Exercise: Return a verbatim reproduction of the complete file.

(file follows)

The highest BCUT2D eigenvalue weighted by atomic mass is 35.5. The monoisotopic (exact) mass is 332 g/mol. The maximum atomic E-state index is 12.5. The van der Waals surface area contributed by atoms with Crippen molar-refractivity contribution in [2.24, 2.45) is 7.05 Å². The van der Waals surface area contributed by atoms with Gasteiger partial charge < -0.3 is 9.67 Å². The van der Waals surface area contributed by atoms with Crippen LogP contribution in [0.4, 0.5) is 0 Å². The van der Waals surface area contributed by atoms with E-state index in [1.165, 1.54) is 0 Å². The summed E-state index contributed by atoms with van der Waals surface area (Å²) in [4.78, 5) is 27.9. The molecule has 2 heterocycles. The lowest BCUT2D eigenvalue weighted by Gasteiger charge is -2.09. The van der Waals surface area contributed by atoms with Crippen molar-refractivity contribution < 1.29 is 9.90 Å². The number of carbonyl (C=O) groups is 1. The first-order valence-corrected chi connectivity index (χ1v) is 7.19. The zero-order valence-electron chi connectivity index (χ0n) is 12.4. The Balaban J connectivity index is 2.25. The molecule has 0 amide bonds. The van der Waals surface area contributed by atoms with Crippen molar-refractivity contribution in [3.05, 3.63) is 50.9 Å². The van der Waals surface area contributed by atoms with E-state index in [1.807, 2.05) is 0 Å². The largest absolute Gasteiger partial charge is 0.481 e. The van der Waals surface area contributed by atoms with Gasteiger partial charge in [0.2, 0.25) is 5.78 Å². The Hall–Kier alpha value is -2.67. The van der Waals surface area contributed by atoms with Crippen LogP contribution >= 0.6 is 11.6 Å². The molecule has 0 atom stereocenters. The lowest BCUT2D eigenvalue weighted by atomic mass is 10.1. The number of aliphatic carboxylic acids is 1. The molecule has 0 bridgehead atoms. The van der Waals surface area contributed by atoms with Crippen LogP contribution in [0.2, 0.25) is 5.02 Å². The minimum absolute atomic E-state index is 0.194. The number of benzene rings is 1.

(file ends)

The highest BCUT2D eigenvalue weighted by atomic mass is 35.5. The monoisotopic (exact) mass is 332 g/mol. The maximum atomic E-state index is 12.5. The van der Waals surface area contributed by atoms with Crippen molar-refractivity contribution in [2.24, 2.45) is 7.05 Å². The van der Waals surface area contributed by atoms with Gasteiger partial charge < -0.3 is 9.67 Å². The van der Waals surface area contributed by atoms with Crippen LogP contribution in [0.4, 0.5) is 0 Å². The van der Waals surface area contributed by atoms with E-state index in [1.165, 1.54) is 0 Å². The summed E-state index contributed by atoms with van der Waals surface area (Å²) in [4.78, 5) is 27.9. The molecule has 2 heterocycles. The lowest BCUT2D eigenvalue weighted by Gasteiger charge is -2.09. The van der Waals surface area contributed by atoms with Crippen molar-refractivity contribution < 1.29 is 9.90 Å². The number of carbonyl (C=O) groups is 1. The first-order valence-corrected chi connectivity index (χ1v) is 7.19. The zero-order valence-electron chi connectivity index (χ0n) is 12.4. The Balaban J connectivity index is 2.25. The molecule has 0 amide bonds. The van der Waals surface area contributed by atoms with Crippen molar-refractivity contribution in [3.05, 3.63) is 50.9 Å². The van der Waals surface area contributed by atoms with E-state index in [1.807, 2.05) is 0 Å². The largest absolute Gasteiger partial charge is 0.481 e. The van der Waals surface area contributed by atoms with Gasteiger partial charge in [0.2, 0.25) is 5.78 Å². The Hall–Kier alpha value is -2.67. The van der Waals surface area contributed by atoms with Crippen LogP contribution >= 0.6 is 11.6 Å². The molecule has 0 atom stereocenters. The lowest BCUT2D eigenvalue weighted by atomic mass is 10.1. The number of aliphatic carboxylic acids is 1. The molecule has 0 bridgehead atoms. The van der Waals surface area contributed by atoms with Crippen LogP contribution in [0.2, 0.25) is 5.02 Å². The minimum absolute atomic E-state index is 0.194. The number of benzene rings is 1.